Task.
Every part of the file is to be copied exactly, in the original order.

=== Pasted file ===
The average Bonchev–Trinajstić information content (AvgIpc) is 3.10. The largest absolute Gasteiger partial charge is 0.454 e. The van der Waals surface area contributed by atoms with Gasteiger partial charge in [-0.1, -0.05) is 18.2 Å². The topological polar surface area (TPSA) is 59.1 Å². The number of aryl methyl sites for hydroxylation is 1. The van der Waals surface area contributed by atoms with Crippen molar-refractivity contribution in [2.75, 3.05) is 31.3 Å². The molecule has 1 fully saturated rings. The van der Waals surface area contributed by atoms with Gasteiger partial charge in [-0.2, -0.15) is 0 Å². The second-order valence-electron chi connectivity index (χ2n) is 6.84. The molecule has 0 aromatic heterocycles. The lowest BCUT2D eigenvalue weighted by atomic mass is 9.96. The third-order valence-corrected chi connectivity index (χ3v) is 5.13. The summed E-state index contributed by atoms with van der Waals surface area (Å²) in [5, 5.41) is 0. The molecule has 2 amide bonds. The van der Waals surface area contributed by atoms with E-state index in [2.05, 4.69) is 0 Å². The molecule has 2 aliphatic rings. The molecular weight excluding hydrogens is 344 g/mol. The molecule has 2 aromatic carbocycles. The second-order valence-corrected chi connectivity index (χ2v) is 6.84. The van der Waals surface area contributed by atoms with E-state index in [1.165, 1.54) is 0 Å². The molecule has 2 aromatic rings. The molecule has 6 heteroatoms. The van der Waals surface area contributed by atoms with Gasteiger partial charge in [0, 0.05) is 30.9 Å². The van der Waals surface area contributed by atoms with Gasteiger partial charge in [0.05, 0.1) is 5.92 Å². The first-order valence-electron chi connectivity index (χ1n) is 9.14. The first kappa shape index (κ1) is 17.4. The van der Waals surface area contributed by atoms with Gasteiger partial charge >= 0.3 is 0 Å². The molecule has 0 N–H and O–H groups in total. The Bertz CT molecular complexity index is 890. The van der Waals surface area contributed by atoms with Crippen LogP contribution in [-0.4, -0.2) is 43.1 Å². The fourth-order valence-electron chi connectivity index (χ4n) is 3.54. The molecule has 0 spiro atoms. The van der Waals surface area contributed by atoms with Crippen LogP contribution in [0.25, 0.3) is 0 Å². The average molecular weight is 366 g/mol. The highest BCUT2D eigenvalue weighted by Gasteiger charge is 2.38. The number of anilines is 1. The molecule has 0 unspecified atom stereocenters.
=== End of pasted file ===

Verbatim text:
The average Bonchev–Trinajstić information content (AvgIpc) is 3.10. The largest absolute Gasteiger partial charge is 0.454 e. The van der Waals surface area contributed by atoms with Gasteiger partial charge in [-0.1, -0.05) is 18.2 Å². The topological polar surface area (TPSA) is 59.1 Å². The number of aryl methyl sites for hydroxylation is 1. The van der Waals surface area contributed by atoms with Crippen molar-refractivity contribution in [2.75, 3.05) is 31.3 Å². The molecule has 1 fully saturated rings. The van der Waals surface area contributed by atoms with Gasteiger partial charge in [-0.2, -0.15) is 0 Å². The second-order valence-electron chi connectivity index (χ2n) is 6.84. The molecule has 0 aromatic heterocycles. The lowest BCUT2D eigenvalue weighted by atomic mass is 9.96. The third-order valence-corrected chi connectivity index (χ3v) is 5.13. The summed E-state index contributed by atoms with van der Waals surface area (Å²) in [5, 5.41) is 0. The molecule has 2 amide bonds. The van der Waals surface area contributed by atoms with E-state index in [2.05, 4.69) is 0 Å². The molecule has 2 aliphatic rings. The molecular weight excluding hydrogens is 344 g/mol. The molecule has 2 aromatic carbocycles. The second-order valence-corrected chi connectivity index (χ2v) is 6.84. The van der Waals surface area contributed by atoms with E-state index in [1.165, 1.54) is 0 Å². The molecule has 2 aromatic rings. The molecule has 6 heteroatoms. The van der Waals surface area contributed by atoms with Gasteiger partial charge in [0, 0.05) is 30.9 Å². The van der Waals surface area contributed by atoms with Gasteiger partial charge in [0.05, 0.1) is 5.92 Å². The first-order valence-electron chi connectivity index (χ1n) is 9.14. The first kappa shape index (κ1) is 17.4. The van der Waals surface area contributed by atoms with Gasteiger partial charge >= 0.3 is 0 Å². The molecule has 0 N–H and O–H groups in total. The Bertz CT molecular complexity index is 890. The van der Waals surface area contributed by atoms with Crippen LogP contribution in [-0.4, -0.2) is 43.1 Å². The fourth-order valence-electron chi connectivity index (χ4n) is 3.54. The molecule has 0 spiro atoms. The van der Waals surface area contributed by atoms with Crippen LogP contribution in [0.25, 0.3) is 0 Å². The average molecular weight is 366 g/mol. The highest BCUT2D eigenvalue weighted by Gasteiger charge is 2.38. The number of anilines is 1. The molecule has 0 unspecified atom stereocenters.